Prior to colonization by European settlers, Native Americans enjoyed a long history of diverse tribal organizations which collaborated for the purposes of trade, farming, and sharing experiences (Parrillo, 2009, p.32). Upon arrival and domination of the settlers, however, Indian tribes found themselves being stripped of their lands, experiencing civil unrest and being pushed westward as the new Americans took ownership and utilized treaties to prevent the various tribes from banding together in an attempt to collaborate against the settlers (Professor, 2013). Taking advantage of the “mutual trust relationships” established between the settlers and the tribes, Chief Justice Marshall in 1832 deemed the tribes to be dependent domestic nations, wherein each tribe was recognized as an independent in control of the issues specific to their tribe but was under the legal control of the new American government and unable to engage in any form of negotiations with any of the other nation. The absolute control the new government exerted over the Indian tribes left them with no religion, no land, no control, and no ability to collaborate to gather the foothold to rebel.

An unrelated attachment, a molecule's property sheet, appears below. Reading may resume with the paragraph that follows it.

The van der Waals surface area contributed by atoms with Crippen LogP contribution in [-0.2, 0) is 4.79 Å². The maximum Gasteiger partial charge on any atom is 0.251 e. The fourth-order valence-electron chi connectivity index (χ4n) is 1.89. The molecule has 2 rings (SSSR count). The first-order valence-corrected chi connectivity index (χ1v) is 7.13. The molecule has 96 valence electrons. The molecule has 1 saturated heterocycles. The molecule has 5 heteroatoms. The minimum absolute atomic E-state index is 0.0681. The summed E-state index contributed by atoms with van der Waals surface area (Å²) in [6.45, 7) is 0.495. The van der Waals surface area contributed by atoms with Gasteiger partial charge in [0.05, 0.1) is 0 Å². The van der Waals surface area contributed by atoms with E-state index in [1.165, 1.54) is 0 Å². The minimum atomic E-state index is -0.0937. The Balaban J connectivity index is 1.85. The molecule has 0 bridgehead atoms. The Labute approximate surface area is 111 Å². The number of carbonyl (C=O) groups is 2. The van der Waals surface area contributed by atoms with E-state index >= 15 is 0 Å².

Through various periods in American history from the colonization to today, the rights of the Native Americans relative to their ownership of their own lands and, particularly, relatively to the control they exerted over their tribal affairs has changed from one of complete sovereignty—a nation existing within the borders of the United States—to one of which the federal government maintains control. Today’s meaning of sovereignty as it applies to American Indian tribes is defined as a completely independent, autonomous nation which happens to reside within the borders of the United States but for which the United States has no control. However, the smoke shop raid of 2003 in which Rhode Island state troopers invaded the Narragansett Reservation, seizing tribal members and leaders, indicates that these nations are not actually sovereign pursuant to any agreements they may have negotiated with the federal government (Brown & Robinson, 2006).
John B. Brown, I., & Robinson, P. A. (2006). Native peoples and archaeology in the Northeastern United States. University of Nebraska Press.
Parrillo, V. N. (2009). Diversity in America. Thousand Oaks, CA: Pine Forge Press.
Professor. (2013). Native American sovereignty. Class Discussion.
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